Good Research Practices for Measuring Drug Costs in Cost-Effectiveness Analyses: A Societal Perspective

Published Jan 2010

Citation

Garrison Jr. LP, Mansley EC, Abbott III TA, et al. Good Research Practices for Measuring Drug Costs in Cost-Effectiveness Analyses: A Societal Perspective: The ISPOR Drug Cost Task Force Report-Part II. Value Health 2010;13:8-13.

Abstract

Objectives: Major guidelines regarding the application of costeffectiveness analysis (CEA) have recommended the common and widespread use of the “societal perspective” for purposes of consistency and comparability. The objective of this Task Force subgroup report (one of six reports from the International Society for Pharmacoeconomics and Outcomes Research [ISPOR] Task Force on Good Research Practices—Use of Drug Costs for Cost Effectiveness Analysis [Drug Cost Task Force (DCTF)]) was to review the definition of this perspective, assess its specific application in measuring drug costs, identify any limitations in theory or practice, and make recommendations regarding potential improvements. Methods: Key articles, books, and reports in the methodological literature were reviewed, summarized, and integrated into a draft review and report. This draft report was posted for review and comment by ISPOR membership. Numerous comments and suggestions were received, and the report was revised in response to them. Results: The societal perspective can be defined by three conditions: 1) the inclusion of time costs, 2) the use of opportunity costs, and 3) the use of community preferences. In practice, very few, if any, published CEAs have met all of these conditions, though many claim to have taken a societal perspective. Branded drug costs have typically used actual acquisition cost rather than the much lower social opportunity costs that would reflect only short-run manufacturing and distribution costs. This practice is understandable, pragmatic, and useful to current decision-makers. Nevertheless, this use of CEA focuses on static rather than dynamic efficacy and overlooks the related incentives for innovation. Conclusions: Our key recommendation is that current CEA practice acknowledge and embrace this limitation by adopting a new standard for the reference case as one of a “limited societal” or “health systems” perspective, using acquisition drug prices while including indirect costs and community preferences. The field of pharmacoeconomics also needs to acknowledge the limitations of this perspective when it comes to important questions of research and development costs, and incentives for innovation.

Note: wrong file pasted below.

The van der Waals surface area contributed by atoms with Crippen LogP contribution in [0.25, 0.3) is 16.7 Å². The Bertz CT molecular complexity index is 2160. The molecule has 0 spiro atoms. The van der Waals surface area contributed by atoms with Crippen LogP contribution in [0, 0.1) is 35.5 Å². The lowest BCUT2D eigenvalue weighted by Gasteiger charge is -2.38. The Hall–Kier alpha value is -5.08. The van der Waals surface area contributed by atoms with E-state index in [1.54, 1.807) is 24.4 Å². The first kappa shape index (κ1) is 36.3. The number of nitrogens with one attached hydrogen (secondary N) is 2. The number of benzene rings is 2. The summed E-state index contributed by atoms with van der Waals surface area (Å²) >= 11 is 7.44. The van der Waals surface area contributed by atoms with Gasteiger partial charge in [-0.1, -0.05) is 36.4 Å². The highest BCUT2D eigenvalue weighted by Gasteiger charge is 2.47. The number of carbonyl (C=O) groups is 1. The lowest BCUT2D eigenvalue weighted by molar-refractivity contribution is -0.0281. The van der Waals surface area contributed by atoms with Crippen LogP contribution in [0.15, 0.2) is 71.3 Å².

Keywords: drug costs, dynamic efficiency, social costs, societal perspective.

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